In this week’s Artificial Intelligence Bulletin – Robot Farmers and Famine we take a look at developments in agriculture and food supply – IBM’s decision platform for farmers, famine prediction, the Hands-free Hectare experiment, and applications and impact are presented.
After raising $6 million and tinkering with autonomous robots for two years, Alexander’s startup Iron Ox says it’s ready to start delivering crops of its robotically grown vegetables to people’s salad bowls. “And they are going to be the best salads you ever tasted,” says the 33-year-old Alexander, a one-time Oklahoma farmboy turned Google engineer turned startup CEO.
Iron Ox planted its first robot farm in an 8,000-square-foot warehouse in San Carlos, California, a suburb located 25 miles south of San Francisco. Although no deals have been struck yet, Alexander says Iron Ox has been talking to San Francisco Bay area restaurants interested in buying its leafy vegetables and expects to begin selling to supermarkets next year.
IBM to Launch Watson Decision Platform for Agriculture
Paulman has 10,000 acres under cultivation in Nebraska and he generates one terabyte of data every month. IBM’s new platform allows him to bring everything together on his phone so he has a powerful, unified view of his farm.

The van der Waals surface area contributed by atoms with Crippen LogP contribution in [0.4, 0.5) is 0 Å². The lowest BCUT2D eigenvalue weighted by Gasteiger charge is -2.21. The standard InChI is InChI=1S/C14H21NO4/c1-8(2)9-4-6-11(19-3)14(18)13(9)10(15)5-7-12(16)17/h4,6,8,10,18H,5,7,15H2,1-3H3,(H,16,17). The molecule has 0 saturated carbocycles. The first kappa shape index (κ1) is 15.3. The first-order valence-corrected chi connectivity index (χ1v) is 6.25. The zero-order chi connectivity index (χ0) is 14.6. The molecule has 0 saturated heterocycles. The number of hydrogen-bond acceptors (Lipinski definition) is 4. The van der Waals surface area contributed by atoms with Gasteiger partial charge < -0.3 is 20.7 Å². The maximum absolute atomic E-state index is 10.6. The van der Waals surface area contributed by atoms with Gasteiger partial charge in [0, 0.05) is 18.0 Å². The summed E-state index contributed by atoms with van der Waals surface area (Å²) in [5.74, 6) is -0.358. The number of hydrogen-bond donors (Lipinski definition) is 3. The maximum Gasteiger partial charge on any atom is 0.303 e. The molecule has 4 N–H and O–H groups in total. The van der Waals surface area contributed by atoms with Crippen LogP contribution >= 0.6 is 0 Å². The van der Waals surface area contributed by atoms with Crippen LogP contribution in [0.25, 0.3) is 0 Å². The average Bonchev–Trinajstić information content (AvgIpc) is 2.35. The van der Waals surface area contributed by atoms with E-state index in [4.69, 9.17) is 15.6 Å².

For Paulman and other farmers, bringing AI to bear on data provides startling new powers. Growers can now film a field of corn from a drone and use AI-enabled visual recognition analysis to identify crop disease or a pest infestation. The app also allows the grower to photograph struggling plants up-close and identify the exact pest or disease. On Paulman’s farm, an agronomist currently visits once a week to analyze infestations and blight. Now, with a simple photo, Paulman can immediately find out what type of insect is affecting his plants and he can take remediation action.
“That means I can react in real-time and won’t lose yield waiting for the agronomist,” Paulman says. It also allows him to better target pesticide use, reducing environmental impact and lowering cost.
I’ve been waiting for something like this. They’re not trying to sell me more fertilizer or machines. They don’t have a horse in the race. It’s a trust thing.
Roric Paulman, Farmer
This farm has no farmers
Just after sunset on Sept. 6, 2017, celebrations erupted on a farm in the quiet county of Shropshire, England. After a year of hard labor and careful planning, researchers achieved the previously impossible: the world’s first fully automated harvest — from barren land to flourishing crops — had been successfully completed. The “Hands Free Hectare” used nothing but robots, and was yet another step forward in revolutionizing how we feed the world.
After receiving £200,000 in government funding in October 2016, the team from Harper Adams University set to work modifying a tractor and 25-year-old combine with cameras, lasers and GPS systems. Drones aided in monitoring the field, while a robot “scout” scooped up soil samples for inspection.